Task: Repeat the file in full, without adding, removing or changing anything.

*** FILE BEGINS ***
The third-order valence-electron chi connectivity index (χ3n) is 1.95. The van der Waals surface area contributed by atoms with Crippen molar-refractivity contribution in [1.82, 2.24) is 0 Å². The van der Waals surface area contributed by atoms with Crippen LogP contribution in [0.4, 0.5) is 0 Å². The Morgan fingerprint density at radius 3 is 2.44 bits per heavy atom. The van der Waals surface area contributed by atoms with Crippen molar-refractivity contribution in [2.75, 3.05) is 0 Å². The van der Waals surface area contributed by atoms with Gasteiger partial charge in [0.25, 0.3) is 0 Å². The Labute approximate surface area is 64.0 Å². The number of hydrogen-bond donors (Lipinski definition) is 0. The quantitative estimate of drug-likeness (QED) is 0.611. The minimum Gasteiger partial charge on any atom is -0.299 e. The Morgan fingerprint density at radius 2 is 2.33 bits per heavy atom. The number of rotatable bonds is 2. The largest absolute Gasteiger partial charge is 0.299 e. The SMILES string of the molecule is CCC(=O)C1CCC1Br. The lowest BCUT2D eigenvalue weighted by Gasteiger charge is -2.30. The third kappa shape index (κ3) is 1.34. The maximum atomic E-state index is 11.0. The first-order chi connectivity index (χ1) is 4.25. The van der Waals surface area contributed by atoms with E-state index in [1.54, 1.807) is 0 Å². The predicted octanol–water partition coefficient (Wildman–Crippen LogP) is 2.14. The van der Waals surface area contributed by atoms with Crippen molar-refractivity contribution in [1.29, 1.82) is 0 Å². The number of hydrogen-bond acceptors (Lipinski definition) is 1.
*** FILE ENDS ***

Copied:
The third-order valence-electron chi connectivity index (χ3n) is 1.95. The van der Waals surface area contributed by atoms with Crippen molar-refractivity contribution in [1.82, 2.24) is 0 Å². The van der Waals surface area contributed by atoms with Crippen LogP contribution in [0.4, 0.5) is 0 Å². The Morgan fingerprint density at radius 3 is 2.44 bits per heavy atom. The van der Waals surface area contributed by atoms with Crippen molar-refractivity contribution in [2.75, 3.05) is 0 Å². The van der Waals surface area contributed by atoms with Gasteiger partial charge in [0.25, 0.3) is 0 Å². The Labute approximate surface area is 64.0 Å². The number of hydrogen-bond donors (Lipinski definition) is 0. The quantitative estimate of drug-likeness (QED) is 0.611. The minimum Gasteiger partial charge on any atom is -0.299 e. The Morgan fingerprint density at radius 2 is 2.33 bits per heavy atom. The number of rotatable bonds is 2. The largest absolute Gasteiger partial charge is 0.299 e. The SMILES string of the molecule is CCC(=O)C1CCC1Br. The lowest BCUT2D eigenvalue weighted by Gasteiger charge is -2.30. The third kappa shape index (κ3) is 1.34. The maximum atomic E-state index is 11.0. The first-order chi connectivity index (χ1) is 4.25. The van der Waals surface area contributed by atoms with E-state index in [1.54, 1.807) is 0 Å². The predicted octanol–water partition coefficient (Wildman–Crippen LogP) is 2.14. The van der Waals surface area contributed by atoms with Crippen molar-refractivity contribution in [1.29, 1.82) is 0 Å². The number of hydrogen-bond acceptors (Lipinski definition) is 1.